How do I attract visitors? Should I pay for links?
Attracting visitors occurs in several ways. Some sites are linked through Facebook or Twitter accounts, so that website owners constantly call attention to the website. Although this strategy can increase website traffic, I seldom refer to my website on my Facebook page.
Concerning paying for links and visibility, this is a personal preference. I have chosen not to do so and not to accept advertising. Ultimately, visitors come for the content, and advertising and links simply provide a first awareness. If visitors like what they find, they will return. If not, they will become one-time visitors.
What is a good visitor count or page view count?
What represents success will vary between websites. Each website owner should define the purpose and goals of the site and understand what represents success. For a time I served as webmaster for the church where I was ministering, and we were pleased to have about 1500 visits per year after we relaunched the church website with a new design. Most visitors were members of the local church and accessed prayer lists and other current information. Much of the site was unchanging with only a few "changeable" pages that provided current information. The visitor count suggested that on average about 20% of the congregation were weekly visitors to the site.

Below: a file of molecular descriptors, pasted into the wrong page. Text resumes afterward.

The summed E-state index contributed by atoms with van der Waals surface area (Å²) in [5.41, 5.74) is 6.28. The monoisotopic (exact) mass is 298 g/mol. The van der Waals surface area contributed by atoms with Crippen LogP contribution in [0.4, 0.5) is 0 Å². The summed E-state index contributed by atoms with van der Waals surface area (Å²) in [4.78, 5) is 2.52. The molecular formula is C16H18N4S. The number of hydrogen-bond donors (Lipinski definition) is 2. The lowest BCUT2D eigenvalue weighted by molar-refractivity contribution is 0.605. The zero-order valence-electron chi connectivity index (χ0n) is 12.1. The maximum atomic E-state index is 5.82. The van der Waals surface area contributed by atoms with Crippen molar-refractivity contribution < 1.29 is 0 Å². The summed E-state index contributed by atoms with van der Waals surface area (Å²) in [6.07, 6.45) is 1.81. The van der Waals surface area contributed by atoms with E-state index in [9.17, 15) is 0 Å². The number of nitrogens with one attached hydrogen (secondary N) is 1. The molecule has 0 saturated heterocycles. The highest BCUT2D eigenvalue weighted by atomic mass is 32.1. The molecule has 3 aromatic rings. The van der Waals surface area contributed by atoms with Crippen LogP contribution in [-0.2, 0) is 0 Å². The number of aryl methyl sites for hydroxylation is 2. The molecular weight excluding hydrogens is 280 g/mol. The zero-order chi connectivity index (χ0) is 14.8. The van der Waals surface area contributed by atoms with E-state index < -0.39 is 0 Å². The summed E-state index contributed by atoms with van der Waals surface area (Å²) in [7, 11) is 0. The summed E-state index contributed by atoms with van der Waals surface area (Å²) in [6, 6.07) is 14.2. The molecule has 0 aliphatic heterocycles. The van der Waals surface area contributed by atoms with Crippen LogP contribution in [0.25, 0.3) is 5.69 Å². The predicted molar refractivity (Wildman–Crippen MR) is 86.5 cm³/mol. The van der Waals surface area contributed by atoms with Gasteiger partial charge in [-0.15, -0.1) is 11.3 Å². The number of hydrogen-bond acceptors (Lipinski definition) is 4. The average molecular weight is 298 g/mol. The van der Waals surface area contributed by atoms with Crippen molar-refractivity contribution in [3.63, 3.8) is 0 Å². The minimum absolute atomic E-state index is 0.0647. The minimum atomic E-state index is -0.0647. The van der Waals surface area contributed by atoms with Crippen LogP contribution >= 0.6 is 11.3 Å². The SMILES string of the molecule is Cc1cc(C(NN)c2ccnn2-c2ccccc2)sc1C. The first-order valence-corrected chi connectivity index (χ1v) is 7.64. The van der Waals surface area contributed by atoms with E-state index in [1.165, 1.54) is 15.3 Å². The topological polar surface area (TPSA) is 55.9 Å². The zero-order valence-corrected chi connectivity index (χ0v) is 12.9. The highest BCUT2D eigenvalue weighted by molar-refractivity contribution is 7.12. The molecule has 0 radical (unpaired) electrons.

I have also served as webmaster for a missionary organization with an average annual visitor count of about 5000. Both of these sites (church and mission effort) were designed to provide information to members or supporters with generally static information and few changes and updates. Websites that are basically unchanging or have minimal changes will attract fewer visitors, but the basic purpose is having the information available to those interested.